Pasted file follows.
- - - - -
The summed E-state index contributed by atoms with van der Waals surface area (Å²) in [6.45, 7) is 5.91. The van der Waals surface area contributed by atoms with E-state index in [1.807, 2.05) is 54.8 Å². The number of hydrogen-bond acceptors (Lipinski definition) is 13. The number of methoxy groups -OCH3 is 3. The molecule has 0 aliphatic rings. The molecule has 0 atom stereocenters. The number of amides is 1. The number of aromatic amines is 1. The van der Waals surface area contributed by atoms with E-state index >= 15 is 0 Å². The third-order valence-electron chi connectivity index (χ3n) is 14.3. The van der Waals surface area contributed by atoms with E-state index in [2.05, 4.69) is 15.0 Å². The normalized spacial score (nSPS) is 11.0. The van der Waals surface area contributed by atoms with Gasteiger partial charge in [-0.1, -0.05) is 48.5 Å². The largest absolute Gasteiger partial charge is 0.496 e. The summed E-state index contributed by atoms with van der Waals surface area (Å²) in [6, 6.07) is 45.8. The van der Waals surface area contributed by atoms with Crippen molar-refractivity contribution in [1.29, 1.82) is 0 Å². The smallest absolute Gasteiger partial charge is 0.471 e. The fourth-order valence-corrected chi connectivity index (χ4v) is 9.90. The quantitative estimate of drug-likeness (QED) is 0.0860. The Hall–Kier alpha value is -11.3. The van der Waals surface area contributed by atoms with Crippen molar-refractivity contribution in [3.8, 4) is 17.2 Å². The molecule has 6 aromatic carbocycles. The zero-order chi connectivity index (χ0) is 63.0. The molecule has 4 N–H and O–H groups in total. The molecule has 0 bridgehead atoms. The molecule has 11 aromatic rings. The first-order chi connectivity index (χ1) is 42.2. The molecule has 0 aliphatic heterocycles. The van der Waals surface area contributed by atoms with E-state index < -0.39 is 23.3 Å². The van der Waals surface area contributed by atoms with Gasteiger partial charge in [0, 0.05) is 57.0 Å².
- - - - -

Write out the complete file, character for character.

The summed E-state index contributed by atoms with van der Waals surface area (Å²) in [6.45, 7) is 5.91. The van der Waals surface area contributed by atoms with E-state index in [1.807, 2.05) is 54.8 Å². The number of hydrogen-bond acceptors (Lipinski definition) is 13. The number of methoxy groups -OCH3 is 3. The molecule has 0 aliphatic rings. The molecule has 0 atom stereocenters. The number of amides is 1. The number of aromatic amines is 1. The van der Waals surface area contributed by atoms with E-state index >= 15 is 0 Å². The third-order valence-electron chi connectivity index (χ3n) is 14.3. The van der Waals surface area contributed by atoms with E-state index in [2.05, 4.69) is 15.0 Å². The normalized spacial score (nSPS) is 11.0. The van der Waals surface area contributed by atoms with Gasteiger partial charge in [-0.1, -0.05) is 48.5 Å². The largest absolute Gasteiger partial charge is 0.496 e. The summed E-state index contributed by atoms with van der Waals surface area (Å²) in [6, 6.07) is 45.8. The van der Waals surface area contributed by atoms with Crippen molar-refractivity contribution in [1.29, 1.82) is 0 Å². The smallest absolute Gasteiger partial charge is 0.471 e. The fourth-order valence-corrected chi connectivity index (χ4v) is 9.90. The quantitative estimate of drug-likeness (QED) is 0.0860. The Hall–Kier alpha value is -11.3. The van der Waals surface area contributed by atoms with Crippen molar-refractivity contribution in [3.8, 4) is 17.2 Å². The molecule has 6 aromatic carbocycles. The zero-order chi connectivity index (χ0) is 63.0. The molecule has 4 N–H and O–H groups in total. The molecule has 0 bridgehead atoms. The molecule has 11 aromatic rings. The first-order chi connectivity index (χ1) is 42.2. The molecule has 0 aliphatic heterocycles. The van der Waals surface area contributed by atoms with E-state index < -0.39 is 23.3 Å². The van der Waals surface area contributed by atoms with Gasteiger partial charge in [0, 0.05) is 57.0 Å².